A right to email privacy

Farhad Manjoo points to:

Ed Felten and Randy Picker [who] point to an interesting ruling from the 6th Circuit Court of Appeals: Because people have a reasonable expectation of privacy when they communicate over e-mail, the court ruled that the government must obtain a search warrant to get your e-mail from your ISP.

The logic of the ruling is the same as the logic behind requiring a warrant for a wiretap or to search a mailed letter or package. Some legal scholars think the ruling is likely to be overturned for technical reasons, but I for one hope the legal reasoning ultimately prevails.

Comments

  1. #1 llewelly
    June 22, 2007

    I agree that most people expect privacy in their emails. However, the technology has never supported it; email has always been transmitted in clear text, wide open to every machine between its source and its destination. They all copy it, if for no other reason to transmit it. A small but significant portion of email has always been monitored, indexed and databased for various reasons – the portion only being small because there is so much email, and so little of it is of any interest.
    The same is largely true of all other unencrypted internet traffic; all of your non-https web browsing can be recorded and databased by any machine between you and the web pages you download.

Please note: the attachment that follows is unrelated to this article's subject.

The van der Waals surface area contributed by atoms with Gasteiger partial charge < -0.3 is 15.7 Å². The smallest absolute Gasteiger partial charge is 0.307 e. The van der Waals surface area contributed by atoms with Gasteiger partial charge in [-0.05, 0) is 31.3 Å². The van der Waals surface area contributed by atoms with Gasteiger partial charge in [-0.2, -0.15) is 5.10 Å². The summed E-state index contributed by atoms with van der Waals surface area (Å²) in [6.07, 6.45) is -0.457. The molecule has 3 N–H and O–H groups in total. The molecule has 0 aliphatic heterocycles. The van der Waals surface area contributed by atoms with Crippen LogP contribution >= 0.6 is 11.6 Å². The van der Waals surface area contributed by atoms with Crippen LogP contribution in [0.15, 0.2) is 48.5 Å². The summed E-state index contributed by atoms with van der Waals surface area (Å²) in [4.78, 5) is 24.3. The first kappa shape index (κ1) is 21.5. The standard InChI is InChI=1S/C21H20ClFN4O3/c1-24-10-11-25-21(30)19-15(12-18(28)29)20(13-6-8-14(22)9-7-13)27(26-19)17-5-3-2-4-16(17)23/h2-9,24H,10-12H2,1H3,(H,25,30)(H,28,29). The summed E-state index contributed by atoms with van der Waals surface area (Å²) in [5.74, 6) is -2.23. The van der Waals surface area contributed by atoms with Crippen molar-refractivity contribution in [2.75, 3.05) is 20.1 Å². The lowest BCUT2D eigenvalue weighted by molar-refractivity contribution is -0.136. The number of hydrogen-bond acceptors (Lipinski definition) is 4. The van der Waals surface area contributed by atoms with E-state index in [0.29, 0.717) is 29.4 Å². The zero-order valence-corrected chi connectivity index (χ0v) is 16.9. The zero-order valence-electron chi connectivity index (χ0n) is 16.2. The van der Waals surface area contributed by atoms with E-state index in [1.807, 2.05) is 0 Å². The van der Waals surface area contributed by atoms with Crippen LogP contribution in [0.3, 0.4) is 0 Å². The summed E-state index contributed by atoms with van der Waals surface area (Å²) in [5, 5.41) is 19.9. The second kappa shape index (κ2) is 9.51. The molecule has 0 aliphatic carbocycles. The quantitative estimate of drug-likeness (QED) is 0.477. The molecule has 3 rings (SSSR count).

Making the law match people’s expectations would have some advantages, but without widespread use of cross-platform open-source encrypted email, it would mean very little, as the law would be unenforceable.

  2. #2 Josh Rosenau
    June 24, 2007

    On the other hand, I don’t encrypt my paper mail, and I don’t use a scrambler on my telephone. I have a reasonable expectation of privacy, and that’s what the Constitution protects.

    Or at least, what it’s supposed to protect. Since we pretty much know that the NSA was tapping phone calls and reading emails without warrants, principle and practice here are not perfectly aligned, and I agree that the world would be moderately better if more people had pgp-enabled email software. I’ve got my email set up to handle it, but no one I correspond with signs, let alone encrypts, their mail.